Indeed, taxi drivers and human rights advocates report that authorities have wrecked at least 60 to 70 taxis, apparent retribution for carrying protesters during the February and March demonstrations.
The government, which dominates the airwaves of state television, the state news agency and the print media, offers little response to the international criticism the crackdown has received.
A scathing report by Physicians for Human Rights, a U.S. group that shared the 1997 Nobel Peace Prize, accused Bahrain in a report April 22 of an "all-out assault on health care and health professionals," abductions of doctors in the middle of the night and "egregious" acts against patients and health professionals that included "torture, beating, verbal abuse, humiliation, and threats of rape and killing."
Asked on May 1 for a comment, Sheikh Abdulaziz bin Mubarak al Khalifa, a diplomat drafted to serve as a government spokesman, told McClatchy that he hadn't seen the report. A copy was emailed. Two days later, the same question was put at a news conference to Dr. Hala al Mehza, the acting health minister, who also said she wasn't aware of the report and asked a reporter to send a copy. Asked by email Sunday what she thought of the report, Mehza didn't respond.
Mehza also said she was in almost daily touch with the U.N.'s high commissioner for human rights in Geneva and had cordial conversations with officials there. Yet on Sunday, High Commissioner Navi Pillay voiced deep concern about the "dire" human rights situation. She charged that Bahrain's secret trial of protesters, which led to death sentences for four, was "illegal and absolutely unacceptable" and she spoke of reports of "severe torture" of human rights defenders currently in detention.
State media give banner headlines to government claims that are at total variance with the known facts.
On the eve of World Press Freedom Day on May 3, Prime Minister Prince Khalifa ibn Salman al Khalifa pledged that Bahrain would protect journalists and provide a working atmosphere "to work freely and confidently." A day later, the same paper that had run that story bannered the pledge of King Hamad himself, under the headline: "Press pillar of democracy."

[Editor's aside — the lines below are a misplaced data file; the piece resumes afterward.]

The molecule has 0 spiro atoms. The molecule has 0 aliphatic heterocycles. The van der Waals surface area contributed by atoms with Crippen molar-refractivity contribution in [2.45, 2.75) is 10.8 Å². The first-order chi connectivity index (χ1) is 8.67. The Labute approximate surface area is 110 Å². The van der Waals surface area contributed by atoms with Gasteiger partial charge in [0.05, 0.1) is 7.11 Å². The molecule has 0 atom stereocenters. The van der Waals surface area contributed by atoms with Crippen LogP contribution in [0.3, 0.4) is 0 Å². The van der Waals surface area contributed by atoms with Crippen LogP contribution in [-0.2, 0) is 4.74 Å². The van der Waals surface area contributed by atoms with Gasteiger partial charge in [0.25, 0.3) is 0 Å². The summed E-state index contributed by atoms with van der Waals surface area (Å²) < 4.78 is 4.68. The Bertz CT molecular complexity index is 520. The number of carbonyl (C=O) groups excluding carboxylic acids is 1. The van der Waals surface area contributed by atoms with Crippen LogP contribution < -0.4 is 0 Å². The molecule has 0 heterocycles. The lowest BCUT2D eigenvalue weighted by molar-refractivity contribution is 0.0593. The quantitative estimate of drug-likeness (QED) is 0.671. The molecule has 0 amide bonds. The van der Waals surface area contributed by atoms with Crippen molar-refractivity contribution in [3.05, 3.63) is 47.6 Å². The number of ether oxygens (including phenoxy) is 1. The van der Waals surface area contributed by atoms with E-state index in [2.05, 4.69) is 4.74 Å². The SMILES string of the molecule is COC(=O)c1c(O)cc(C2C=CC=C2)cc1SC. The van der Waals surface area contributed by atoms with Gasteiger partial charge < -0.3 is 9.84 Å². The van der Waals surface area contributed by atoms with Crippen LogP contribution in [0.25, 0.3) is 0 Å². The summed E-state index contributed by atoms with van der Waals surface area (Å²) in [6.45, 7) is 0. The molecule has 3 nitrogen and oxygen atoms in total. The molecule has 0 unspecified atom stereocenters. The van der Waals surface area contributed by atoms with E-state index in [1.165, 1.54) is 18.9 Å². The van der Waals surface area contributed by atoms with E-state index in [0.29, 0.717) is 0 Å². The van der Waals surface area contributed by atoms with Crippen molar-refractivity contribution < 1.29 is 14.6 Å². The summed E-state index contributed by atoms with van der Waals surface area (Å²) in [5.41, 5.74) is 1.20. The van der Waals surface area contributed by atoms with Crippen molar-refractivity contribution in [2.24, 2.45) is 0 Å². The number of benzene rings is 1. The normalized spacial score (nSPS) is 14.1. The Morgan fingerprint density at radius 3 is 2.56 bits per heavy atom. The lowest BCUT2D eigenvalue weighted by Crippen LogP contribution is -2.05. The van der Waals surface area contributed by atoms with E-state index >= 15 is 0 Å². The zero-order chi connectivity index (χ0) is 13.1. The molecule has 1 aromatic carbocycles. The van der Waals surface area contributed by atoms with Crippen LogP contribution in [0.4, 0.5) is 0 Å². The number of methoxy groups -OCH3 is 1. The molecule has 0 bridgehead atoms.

But the regime has driven the sole opposition daily into receivership; fired, deported or arrested senior staff; and forced the editor to resign and will put him on trial next week.
Bahrain's government began its crackdown after Saudi Arabia sent in troops to help quell protests in mid-March, but the al Khalifa dynasty has long had a policy of trying to dilute the Shiites' overwhelming majority — Shiites outnumber Sunnis here by nearly four to one — by offering citizenship to Sunnis from other nations.
In part because the Shiite birthrate is so high, the effort hasn't turned the tide, however.
The Bahraini government isn't the first dictatorship to run afoul of its public.
After the East German Communist regime brutally suppressed a popular uprising in June 1953, playwright Bertolt Brecht advised the country's government that it needed a new population. "The people have lost the government's confidence," he wrote. "Wouldn't it be simpler if the government dissolved the people and chose a new one?"